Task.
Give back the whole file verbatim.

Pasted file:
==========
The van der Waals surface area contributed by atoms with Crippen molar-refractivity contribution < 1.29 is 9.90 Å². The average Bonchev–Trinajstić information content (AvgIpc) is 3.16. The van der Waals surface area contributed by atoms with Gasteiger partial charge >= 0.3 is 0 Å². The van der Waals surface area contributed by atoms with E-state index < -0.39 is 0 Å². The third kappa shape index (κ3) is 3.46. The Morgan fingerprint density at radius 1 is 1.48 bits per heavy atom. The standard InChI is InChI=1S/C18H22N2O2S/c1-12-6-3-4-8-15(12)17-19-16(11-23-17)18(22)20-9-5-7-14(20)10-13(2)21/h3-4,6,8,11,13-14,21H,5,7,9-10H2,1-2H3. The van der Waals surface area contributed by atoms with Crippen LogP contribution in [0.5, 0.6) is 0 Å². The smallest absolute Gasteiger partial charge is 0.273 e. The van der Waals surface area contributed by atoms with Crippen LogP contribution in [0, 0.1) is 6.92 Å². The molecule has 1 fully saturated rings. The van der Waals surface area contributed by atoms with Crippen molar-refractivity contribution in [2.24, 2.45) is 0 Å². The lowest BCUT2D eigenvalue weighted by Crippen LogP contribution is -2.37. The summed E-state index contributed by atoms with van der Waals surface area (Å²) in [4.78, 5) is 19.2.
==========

The van der Waals surface area contributed by atoms with Crippen molar-refractivity contribution < 1.29 is 9.90 Å². The average Bonchev–Trinajstić information content (AvgIpc) is 3.16. The van der Waals surface area contributed by atoms with Gasteiger partial charge >= 0.3 is 0 Å². The van der Waals surface area contributed by atoms with E-state index < -0.39 is 0 Å². The third kappa shape index (κ3) is 3.46. The Morgan fingerprint density at radius 1 is 1.48 bits per heavy atom. The standard InChI is InChI=1S/C18H22N2O2S/c1-12-6-3-4-8-15(12)17-19-16(11-23-17)18(22)20-9-5-7-14(20)10-13(2)21/h3-4,6,8,11,13-14,21H,5,7,9-10H2,1-2H3. The van der Waals surface area contributed by atoms with Crippen LogP contribution in [0.5, 0.6) is 0 Å². The smallest absolute Gasteiger partial charge is 0.273 e. The van der Waals surface area contributed by atoms with Crippen LogP contribution in [0, 0.1) is 6.92 Å². The molecule has 1 fully saturated rings. The van der Waals surface area contributed by atoms with Crippen molar-refractivity contribution in [2.24, 2.45) is 0 Å². The lowest BCUT2D eigenvalue weighted by Crippen LogP contribution is -2.37. The summed E-state index contributed by atoms with van der Waals surface area (Å²) in [4.78, 5) is 19.2.